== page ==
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Refactor instead @Marv Mills gave good advice on what not to do - complete rewriting. Here is what I suggest you can do - refactoring. You said you are already working on bug fixes. Whenever you touch any piece of code for fixing a bug, refactor only that part of the code. Also, you said you have to customize the app for the next client. Again whenever ...


5

If you reduce or remove a non value adding activity the overall outcome won't change, but the process time will be reduced. Often the non value adding activities take some time, but they can be caused by unnecessary transportation, doing things again etc. In Lean production they are called waste. A couple of examples: corrections: when you have to fix ...


4

The best way to make a case for a project is using a cost benefit analysis. Work out how much something will cost the company. Work out how much benefit (usually in financial terms) the company will receive, over what timescale, through doing the project. Wrap the costs and benefits into a proper business case that provides context and high-level analysis ...


4

Ignoring the substantive issue you're facing and focusing on the process of problem resolution, the general flow looks something like this: Clearly articulated problem statement: seems like you have that; Identification and analysis of potential root cause(s): seems like you have this, too; Analysis of Alternatives (various business model possibilities): ...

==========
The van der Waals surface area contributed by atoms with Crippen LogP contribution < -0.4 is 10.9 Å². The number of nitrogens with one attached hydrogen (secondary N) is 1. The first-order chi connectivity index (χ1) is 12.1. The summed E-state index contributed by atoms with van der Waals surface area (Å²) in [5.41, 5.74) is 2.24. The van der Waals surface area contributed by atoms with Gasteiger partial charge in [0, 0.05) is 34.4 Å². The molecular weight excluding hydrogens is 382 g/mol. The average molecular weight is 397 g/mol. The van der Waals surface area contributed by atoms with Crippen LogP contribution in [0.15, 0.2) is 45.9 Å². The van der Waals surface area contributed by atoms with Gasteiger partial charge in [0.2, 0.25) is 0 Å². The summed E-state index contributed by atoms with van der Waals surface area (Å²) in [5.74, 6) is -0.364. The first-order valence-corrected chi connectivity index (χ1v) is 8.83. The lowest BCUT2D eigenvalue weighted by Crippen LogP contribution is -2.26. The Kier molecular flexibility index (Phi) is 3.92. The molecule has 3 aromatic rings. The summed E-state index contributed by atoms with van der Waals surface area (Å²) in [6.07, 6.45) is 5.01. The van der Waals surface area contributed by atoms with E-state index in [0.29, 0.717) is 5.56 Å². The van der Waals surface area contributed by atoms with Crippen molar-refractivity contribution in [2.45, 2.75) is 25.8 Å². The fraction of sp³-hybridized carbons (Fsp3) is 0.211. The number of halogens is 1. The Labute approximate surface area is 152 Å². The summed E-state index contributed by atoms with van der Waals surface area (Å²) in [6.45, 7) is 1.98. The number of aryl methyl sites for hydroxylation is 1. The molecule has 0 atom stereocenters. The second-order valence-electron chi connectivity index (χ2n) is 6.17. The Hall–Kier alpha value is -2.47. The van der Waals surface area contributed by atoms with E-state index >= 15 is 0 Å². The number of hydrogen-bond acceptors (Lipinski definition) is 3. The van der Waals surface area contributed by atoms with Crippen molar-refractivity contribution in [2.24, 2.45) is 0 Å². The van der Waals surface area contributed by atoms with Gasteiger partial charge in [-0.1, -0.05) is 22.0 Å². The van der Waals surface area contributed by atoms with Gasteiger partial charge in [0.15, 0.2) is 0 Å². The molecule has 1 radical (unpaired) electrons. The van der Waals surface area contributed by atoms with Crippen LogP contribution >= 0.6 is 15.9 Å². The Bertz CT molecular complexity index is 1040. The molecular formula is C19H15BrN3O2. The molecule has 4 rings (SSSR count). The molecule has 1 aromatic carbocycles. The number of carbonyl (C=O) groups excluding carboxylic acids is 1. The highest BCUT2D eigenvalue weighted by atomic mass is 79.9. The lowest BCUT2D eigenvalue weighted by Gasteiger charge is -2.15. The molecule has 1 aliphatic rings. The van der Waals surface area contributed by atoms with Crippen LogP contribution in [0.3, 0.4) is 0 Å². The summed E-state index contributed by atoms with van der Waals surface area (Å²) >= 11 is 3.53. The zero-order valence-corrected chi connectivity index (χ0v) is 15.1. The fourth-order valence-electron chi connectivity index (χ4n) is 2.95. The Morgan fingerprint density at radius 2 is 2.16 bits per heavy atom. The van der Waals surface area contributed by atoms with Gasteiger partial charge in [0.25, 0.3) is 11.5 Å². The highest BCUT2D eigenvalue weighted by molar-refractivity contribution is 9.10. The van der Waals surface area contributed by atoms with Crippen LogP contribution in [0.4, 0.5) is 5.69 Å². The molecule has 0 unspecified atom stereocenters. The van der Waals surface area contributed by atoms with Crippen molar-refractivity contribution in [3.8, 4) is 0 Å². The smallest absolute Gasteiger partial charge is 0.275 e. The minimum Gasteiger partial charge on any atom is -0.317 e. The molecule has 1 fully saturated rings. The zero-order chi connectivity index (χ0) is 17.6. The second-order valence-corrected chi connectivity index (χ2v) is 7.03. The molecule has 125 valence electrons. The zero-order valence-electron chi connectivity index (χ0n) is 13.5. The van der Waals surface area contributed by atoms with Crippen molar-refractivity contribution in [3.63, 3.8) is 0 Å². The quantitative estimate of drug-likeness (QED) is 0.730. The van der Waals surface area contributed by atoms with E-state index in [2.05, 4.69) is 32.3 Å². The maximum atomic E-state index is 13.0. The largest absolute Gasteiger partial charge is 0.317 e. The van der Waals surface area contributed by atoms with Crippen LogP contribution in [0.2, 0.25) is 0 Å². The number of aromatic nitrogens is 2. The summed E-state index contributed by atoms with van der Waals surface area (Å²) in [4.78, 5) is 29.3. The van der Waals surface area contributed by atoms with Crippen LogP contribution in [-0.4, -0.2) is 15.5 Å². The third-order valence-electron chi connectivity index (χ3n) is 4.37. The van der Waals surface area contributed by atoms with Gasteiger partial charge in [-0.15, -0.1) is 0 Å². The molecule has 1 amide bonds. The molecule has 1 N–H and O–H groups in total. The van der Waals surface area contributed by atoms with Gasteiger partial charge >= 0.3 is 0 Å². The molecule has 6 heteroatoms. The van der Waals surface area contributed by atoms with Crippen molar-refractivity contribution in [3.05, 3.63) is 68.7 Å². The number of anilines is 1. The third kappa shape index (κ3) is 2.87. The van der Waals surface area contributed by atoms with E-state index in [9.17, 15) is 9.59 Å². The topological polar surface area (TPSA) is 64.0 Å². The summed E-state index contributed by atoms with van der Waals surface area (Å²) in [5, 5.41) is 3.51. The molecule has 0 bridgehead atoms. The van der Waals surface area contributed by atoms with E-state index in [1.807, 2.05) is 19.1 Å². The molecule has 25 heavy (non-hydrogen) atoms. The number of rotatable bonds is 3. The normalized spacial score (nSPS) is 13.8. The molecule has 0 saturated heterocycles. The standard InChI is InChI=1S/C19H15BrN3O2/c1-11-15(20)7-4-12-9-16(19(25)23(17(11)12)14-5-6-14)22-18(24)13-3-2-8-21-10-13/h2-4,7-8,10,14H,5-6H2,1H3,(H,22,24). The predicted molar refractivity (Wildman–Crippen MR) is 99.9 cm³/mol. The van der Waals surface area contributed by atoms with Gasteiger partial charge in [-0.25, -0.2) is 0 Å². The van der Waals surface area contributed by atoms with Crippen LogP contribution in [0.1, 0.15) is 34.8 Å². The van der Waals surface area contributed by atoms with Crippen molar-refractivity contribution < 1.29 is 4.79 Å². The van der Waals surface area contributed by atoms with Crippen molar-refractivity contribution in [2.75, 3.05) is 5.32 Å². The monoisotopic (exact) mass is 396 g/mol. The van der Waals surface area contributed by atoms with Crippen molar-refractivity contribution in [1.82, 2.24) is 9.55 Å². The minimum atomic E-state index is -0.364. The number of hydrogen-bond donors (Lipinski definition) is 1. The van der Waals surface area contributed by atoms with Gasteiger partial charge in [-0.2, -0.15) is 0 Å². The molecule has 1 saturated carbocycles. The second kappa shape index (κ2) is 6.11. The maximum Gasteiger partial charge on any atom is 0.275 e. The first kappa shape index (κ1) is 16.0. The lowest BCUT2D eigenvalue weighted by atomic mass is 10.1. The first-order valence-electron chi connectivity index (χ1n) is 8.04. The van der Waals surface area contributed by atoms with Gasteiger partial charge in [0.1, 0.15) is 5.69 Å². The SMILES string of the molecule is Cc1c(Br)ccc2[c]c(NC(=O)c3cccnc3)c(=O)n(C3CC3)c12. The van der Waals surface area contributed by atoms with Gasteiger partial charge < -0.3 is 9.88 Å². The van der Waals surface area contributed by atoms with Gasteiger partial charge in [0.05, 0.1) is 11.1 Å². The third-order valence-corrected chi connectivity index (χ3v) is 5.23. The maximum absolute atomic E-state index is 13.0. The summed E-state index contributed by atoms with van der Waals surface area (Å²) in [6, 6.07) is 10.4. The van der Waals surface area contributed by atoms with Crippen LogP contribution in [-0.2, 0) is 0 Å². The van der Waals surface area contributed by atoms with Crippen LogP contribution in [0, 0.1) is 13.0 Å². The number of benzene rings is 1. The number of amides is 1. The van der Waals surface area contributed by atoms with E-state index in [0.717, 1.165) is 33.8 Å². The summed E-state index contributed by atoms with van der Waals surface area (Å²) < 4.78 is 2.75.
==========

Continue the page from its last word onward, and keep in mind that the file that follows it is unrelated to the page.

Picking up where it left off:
3

Functional Requirements Describes what the system should do or be capable of doing Typically if functional requirements are not met, then the system will not work (at least not in its entirety) The wireless infrastructure system shall provide wireless network coverage across the 3000 sqft warehouse. The wireless infrastructure system shall provide a ...


2

In my experience it's a horses for courses type of a situation . In case of some projects the Big Bang approach works brilliantly while in some other projects I would settle for the Phased Implementation approach . A number of factors have to be considered before deciding which approach serves best . A few of these factors are : Does the implementation ...


2

TL;DR I’ve been tasked with updating the business cases underlying several projects in a program that is significantly over-schedule and over-budget. This is corporate-speak for "the projects have failed." To address this properly, you may want to consider positioning the current program portfolio as a sunk cost so that the focus is not blame avoidance, ...


2

SWOT Establishes a Business Case, Not Comparative Value In general, (S)trengths and (W)eaknesses in a SWOT diagram are about the company itself, while (O)pportunities and (T)hreats are usually about the market. A project often presents an opportunity or mitigates a threat. Likewise, companies have strengths and weaknesses that can make a given project more ...


2